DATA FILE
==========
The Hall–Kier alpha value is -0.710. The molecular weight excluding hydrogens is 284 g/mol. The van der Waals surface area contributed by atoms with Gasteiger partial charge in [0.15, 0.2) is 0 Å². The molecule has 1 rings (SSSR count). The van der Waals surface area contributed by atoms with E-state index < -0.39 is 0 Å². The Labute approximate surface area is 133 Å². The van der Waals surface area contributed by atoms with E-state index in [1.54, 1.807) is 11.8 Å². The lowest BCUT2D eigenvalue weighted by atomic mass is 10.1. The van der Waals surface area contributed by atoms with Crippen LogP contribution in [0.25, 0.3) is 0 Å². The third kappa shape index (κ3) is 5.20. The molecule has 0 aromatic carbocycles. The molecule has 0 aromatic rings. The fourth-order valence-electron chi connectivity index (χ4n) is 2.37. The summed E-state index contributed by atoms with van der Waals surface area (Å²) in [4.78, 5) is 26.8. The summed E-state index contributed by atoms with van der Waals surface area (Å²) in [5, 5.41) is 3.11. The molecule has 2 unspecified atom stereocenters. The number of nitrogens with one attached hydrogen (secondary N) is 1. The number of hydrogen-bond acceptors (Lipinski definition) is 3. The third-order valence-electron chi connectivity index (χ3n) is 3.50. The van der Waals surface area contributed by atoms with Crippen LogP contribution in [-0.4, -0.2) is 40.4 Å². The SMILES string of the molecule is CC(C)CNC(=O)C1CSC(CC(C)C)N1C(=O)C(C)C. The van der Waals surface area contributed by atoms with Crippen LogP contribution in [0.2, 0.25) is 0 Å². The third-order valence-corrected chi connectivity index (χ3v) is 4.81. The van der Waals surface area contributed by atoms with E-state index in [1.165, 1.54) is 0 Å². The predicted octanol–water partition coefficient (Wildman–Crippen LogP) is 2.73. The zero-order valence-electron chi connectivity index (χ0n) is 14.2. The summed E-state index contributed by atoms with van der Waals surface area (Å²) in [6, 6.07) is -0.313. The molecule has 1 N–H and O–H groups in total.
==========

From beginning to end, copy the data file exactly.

The Hall–Kier alpha value is -0.710. The molecular weight excluding hydrogens is 284 g/mol. The van der Waals surface area contributed by atoms with Gasteiger partial charge in [0.15, 0.2) is 0 Å². The molecule has 1 rings (SSSR count). The van der Waals surface area contributed by atoms with E-state index < -0.39 is 0 Å². The Labute approximate surface area is 133 Å². The van der Waals surface area contributed by atoms with E-state index in [1.54, 1.807) is 11.8 Å². The lowest BCUT2D eigenvalue weighted by atomic mass is 10.1. The van der Waals surface area contributed by atoms with Crippen LogP contribution in [0.25, 0.3) is 0 Å². The third kappa shape index (κ3) is 5.20. The molecule has 0 aromatic carbocycles. The molecule has 0 aromatic rings. The fourth-order valence-electron chi connectivity index (χ4n) is 2.37. The summed E-state index contributed by atoms with van der Waals surface area (Å²) in [4.78, 5) is 26.8. The summed E-state index contributed by atoms with van der Waals surface area (Å²) in [5, 5.41) is 3.11. The molecule has 2 unspecified atom stereocenters. The number of nitrogens with one attached hydrogen (secondary N) is 1. The number of hydrogen-bond acceptors (Lipinski definition) is 3. The third-order valence-electron chi connectivity index (χ3n) is 3.50. The van der Waals surface area contributed by atoms with Crippen LogP contribution in [-0.4, -0.2) is 40.4 Å². The SMILES string of the molecule is CC(C)CNC(=O)C1CSC(CC(C)C)N1C(=O)C(C)C. The van der Waals surface area contributed by atoms with Crippen LogP contribution in [0.2, 0.25) is 0 Å². The third-order valence-corrected chi connectivity index (χ3v) is 4.81. The van der Waals surface area contributed by atoms with E-state index in [1.165, 1.54) is 0 Å². The predicted octanol–water partition coefficient (Wildman–Crippen LogP) is 2.73. The zero-order valence-electron chi connectivity index (χ0n) is 14.2. The summed E-state index contributed by atoms with van der Waals surface area (Å²) in [6, 6.07) is -0.313. The molecule has 1 N–H and O–H groups in total.